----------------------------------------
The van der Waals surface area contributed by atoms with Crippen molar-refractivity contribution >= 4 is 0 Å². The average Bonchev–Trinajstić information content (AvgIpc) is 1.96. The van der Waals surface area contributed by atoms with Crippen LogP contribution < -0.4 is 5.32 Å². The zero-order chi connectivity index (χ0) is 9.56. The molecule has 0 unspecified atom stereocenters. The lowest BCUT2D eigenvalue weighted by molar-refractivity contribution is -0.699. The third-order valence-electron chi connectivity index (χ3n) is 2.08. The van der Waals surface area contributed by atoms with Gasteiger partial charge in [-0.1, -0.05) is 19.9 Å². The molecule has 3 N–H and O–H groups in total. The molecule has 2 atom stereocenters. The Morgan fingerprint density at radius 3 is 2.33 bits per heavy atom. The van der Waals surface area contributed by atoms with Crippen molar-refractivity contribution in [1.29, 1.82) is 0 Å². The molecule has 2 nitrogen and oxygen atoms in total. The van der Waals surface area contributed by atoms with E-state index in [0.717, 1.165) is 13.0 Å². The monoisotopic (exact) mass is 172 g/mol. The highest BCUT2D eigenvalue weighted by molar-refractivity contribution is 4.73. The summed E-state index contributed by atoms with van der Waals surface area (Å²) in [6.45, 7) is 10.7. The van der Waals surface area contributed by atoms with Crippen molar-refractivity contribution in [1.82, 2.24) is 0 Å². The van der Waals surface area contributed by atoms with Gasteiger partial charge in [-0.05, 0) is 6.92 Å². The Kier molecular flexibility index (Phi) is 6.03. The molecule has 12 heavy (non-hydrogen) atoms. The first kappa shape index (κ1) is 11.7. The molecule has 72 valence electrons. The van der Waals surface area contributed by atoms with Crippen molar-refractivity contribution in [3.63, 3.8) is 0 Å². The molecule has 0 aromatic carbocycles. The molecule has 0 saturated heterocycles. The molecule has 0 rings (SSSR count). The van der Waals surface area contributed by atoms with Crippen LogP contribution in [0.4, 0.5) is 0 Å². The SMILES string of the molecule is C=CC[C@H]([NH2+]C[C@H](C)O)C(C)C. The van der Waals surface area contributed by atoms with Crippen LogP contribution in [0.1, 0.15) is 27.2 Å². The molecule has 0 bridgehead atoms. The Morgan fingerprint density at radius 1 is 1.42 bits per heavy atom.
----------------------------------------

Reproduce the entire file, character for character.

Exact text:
The van der Waals surface area contributed by atoms with Crippen molar-refractivity contribution >= 4 is 0 Å². The average Bonchev–Trinajstić information content (AvgIpc) is 1.96. The van der Waals surface area contributed by atoms with Crippen LogP contribution < -0.4 is 5.32 Å². The zero-order chi connectivity index (χ0) is 9.56. The molecule has 0 unspecified atom stereocenters. The lowest BCUT2D eigenvalue weighted by molar-refractivity contribution is -0.699. The third-order valence-electron chi connectivity index (χ3n) is 2.08. The van der Waals surface area contributed by atoms with Gasteiger partial charge in [-0.1, -0.05) is 19.9 Å². The molecule has 3 N–H and O–H groups in total. The molecule has 2 atom stereocenters. The Morgan fingerprint density at radius 3 is 2.33 bits per heavy atom. The van der Waals surface area contributed by atoms with Crippen molar-refractivity contribution in [1.29, 1.82) is 0 Å². The molecule has 2 nitrogen and oxygen atoms in total. The van der Waals surface area contributed by atoms with E-state index in [0.717, 1.165) is 13.0 Å². The monoisotopic (exact) mass is 172 g/mol. The highest BCUT2D eigenvalue weighted by molar-refractivity contribution is 4.73. The summed E-state index contributed by atoms with van der Waals surface area (Å²) in [6.45, 7) is 10.7. The van der Waals surface area contributed by atoms with Crippen molar-refractivity contribution in [1.82, 2.24) is 0 Å². The van der Waals surface area contributed by atoms with Gasteiger partial charge in [-0.05, 0) is 6.92 Å². The Kier molecular flexibility index (Phi) is 6.03. The molecule has 12 heavy (non-hydrogen) atoms. The first kappa shape index (κ1) is 11.7. The molecule has 72 valence electrons. The van der Waals surface area contributed by atoms with Crippen molar-refractivity contribution in [3.63, 3.8) is 0 Å². The molecule has 0 aromatic carbocycles. The molecule has 0 saturated heterocycles. The molecule has 0 rings (SSSR count). The van der Waals surface area contributed by atoms with Crippen LogP contribution in [0.4, 0.5) is 0 Å². The SMILES string of the molecule is C=CC[C@H]([NH2+]C[C@H](C)O)C(C)C. The van der Waals surface area contributed by atoms with Crippen LogP contribution in [0.1, 0.15) is 27.2 Å². The molecule has 0 bridgehead atoms. The Morgan fingerprint density at radius 1 is 1.42 bits per heavy atom.